Fieldwork: Indigenous Building Practices, District Kangra, Himachal Pradesh

Latitude: 30N; Longitude: 75E

Altitude: 250-6975 m

Average Annual Rainfall: 1539 mm

Average Precipitation Days: 86

Max. Summer Temperature: 34-35 degree Celsius

Min. Winter Temperature: 0-3 degree Celsius

Languages of Indigenous Craftsmen: Pahadi, Gaddi, Punjabi, Hindi

Local Materials: Kacchi inth (Adobe), Gaara (Mud mortar), River stone, Blue gun patthar (Blue sand stone), Baans (Bamboo), Cheer (Himalayan Pine wood), Deodar wood, Chakka (Slate stone tiles), Reth (River sand), Gobar (Cow dung)

The Kangra Valley of Himachal Pradesh, a former part of Punjab state, lies on the windward side of Dhauladar mountain range-a southern branch of the main Outer Himalayan chain of mountains in north India. Due to this, it receives heavy rainfall for most parts of the year compared to the rest of the state giving it a unique ecosystem of lush greenery and flowing khuds (rivulets) and a rich reservoir of natural building materials like stone, bamboo and wood. Summer temperatures here are pleasant and winter temperatures drop to below freezing point with some areas experiencing annual snow fall. The indigenous Gaddi tribes of the region are nomadic shepherds, spending their winters at the foothills of the mountain while migrating to greener pastures above in summers along with their herd of sheep. Hence their homes are designed and built for winters.



Photos Courtesy: Suyash Khanolkar

Houses are designed to have large south facing verandahs and courtyards to maximize the effect of the low winter sun. Verandahs are also provided on the upper storey to be used extensively for day time activities. Moulded over time by the force of running water, river stone is used for foundations along with mud mortar. Thereafter for plinths and walls up to a certain height dressed sand stone is used either with mud mortar or using a dry stack masonry technique. Adobe or sun dried mud brick is the main building material here. Sizes are generally 12 inch by 6 inch by 3 inch and walls are 18 inch thick. This thickness gives a wall the required compressive strength to carry the weight of a single storey house and also provides the necessary thermal thickness for the heat battery effect thereby protecting the inhabitants from the intense winter cold. Mud for adobe is generally excavated after leveling slopes and contours on one’s land.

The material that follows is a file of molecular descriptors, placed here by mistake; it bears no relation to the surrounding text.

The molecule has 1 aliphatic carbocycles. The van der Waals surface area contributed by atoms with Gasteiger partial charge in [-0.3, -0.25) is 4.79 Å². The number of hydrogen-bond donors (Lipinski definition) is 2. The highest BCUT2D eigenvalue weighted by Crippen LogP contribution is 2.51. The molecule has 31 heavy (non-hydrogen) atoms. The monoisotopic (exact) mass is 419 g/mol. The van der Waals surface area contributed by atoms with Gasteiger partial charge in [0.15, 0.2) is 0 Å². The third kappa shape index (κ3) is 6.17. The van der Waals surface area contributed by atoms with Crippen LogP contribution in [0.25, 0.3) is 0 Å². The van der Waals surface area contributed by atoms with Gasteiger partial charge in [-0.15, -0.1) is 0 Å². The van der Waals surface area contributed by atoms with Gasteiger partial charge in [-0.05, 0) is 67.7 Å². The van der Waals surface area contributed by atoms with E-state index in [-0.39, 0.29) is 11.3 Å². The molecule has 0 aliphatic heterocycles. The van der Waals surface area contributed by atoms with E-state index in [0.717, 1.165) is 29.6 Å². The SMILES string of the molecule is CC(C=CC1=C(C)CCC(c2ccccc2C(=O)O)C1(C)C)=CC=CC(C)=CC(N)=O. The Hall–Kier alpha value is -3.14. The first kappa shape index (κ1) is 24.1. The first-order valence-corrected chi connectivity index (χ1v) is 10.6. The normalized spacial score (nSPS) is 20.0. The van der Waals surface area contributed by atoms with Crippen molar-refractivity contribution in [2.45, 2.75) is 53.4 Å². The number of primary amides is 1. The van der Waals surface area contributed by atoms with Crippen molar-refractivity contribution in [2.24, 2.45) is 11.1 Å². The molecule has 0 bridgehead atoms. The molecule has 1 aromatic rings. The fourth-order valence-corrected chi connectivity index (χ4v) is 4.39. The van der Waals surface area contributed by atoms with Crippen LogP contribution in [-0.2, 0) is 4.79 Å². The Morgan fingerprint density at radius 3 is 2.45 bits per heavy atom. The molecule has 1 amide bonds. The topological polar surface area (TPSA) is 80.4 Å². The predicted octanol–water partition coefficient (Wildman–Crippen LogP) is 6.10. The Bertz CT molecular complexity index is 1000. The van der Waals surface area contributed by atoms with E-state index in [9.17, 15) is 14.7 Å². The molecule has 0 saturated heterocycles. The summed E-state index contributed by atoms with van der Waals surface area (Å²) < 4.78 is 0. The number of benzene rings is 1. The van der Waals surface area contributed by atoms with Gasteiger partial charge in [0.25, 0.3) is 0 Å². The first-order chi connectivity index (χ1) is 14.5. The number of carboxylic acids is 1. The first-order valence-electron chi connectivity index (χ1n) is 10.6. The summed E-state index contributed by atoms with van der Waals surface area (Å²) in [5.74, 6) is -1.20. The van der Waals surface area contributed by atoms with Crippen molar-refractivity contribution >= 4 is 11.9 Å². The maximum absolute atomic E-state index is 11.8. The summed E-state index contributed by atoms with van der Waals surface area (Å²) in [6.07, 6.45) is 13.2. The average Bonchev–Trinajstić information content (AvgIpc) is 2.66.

Photos Courtesy: Suyash Khanolkar

Intermediary floors are made of 3.5 inch- 4.5 inch diameter baans (bamboo) rafters over which is placed chachhra (split bamboo mat). This acts as a base on which a traditional 3 inch mud floor is laid out. Upper storey walls are also made of adobe and have a low ceiling height. The floor-ceiling heights of both floors is kept low so that there is lesser volume of air to heat up in the bitter cold months. Roofs are pitched at angle of 22.5 degrees and have a system of pine wood trusses and bamboo rafters that are nailed together. Over this are wooden batons and thin tiles of chakka (slate) measuring 9 inch by 18 inch are nailed onto the same. These slate tiles can be arranged in two local patterns-a simple pattern and the lehri pattern. Roofs have a deep 3 foot overhang to protect mud walls from splashing rain.



Continuous horizontal wood beams are provided at the lintel levels above doors and windows to counter lateral movements during earthquakes as this region lies in a Zone 5 seismic zone. Cheer (Pine wood) is generally used for the same. Three coats of mud plaster are applied to walls to protect it from rains. Also north faces have deeper overhangs and verandahs as the micro climate of the region is governed by the northern Dhauladar Mountains due to which monsoon rains lash from that side. River sand, wheat husk and cow dung is used in mud plasters and natural dyes are added to the final coat to personalize plasters and finishes.

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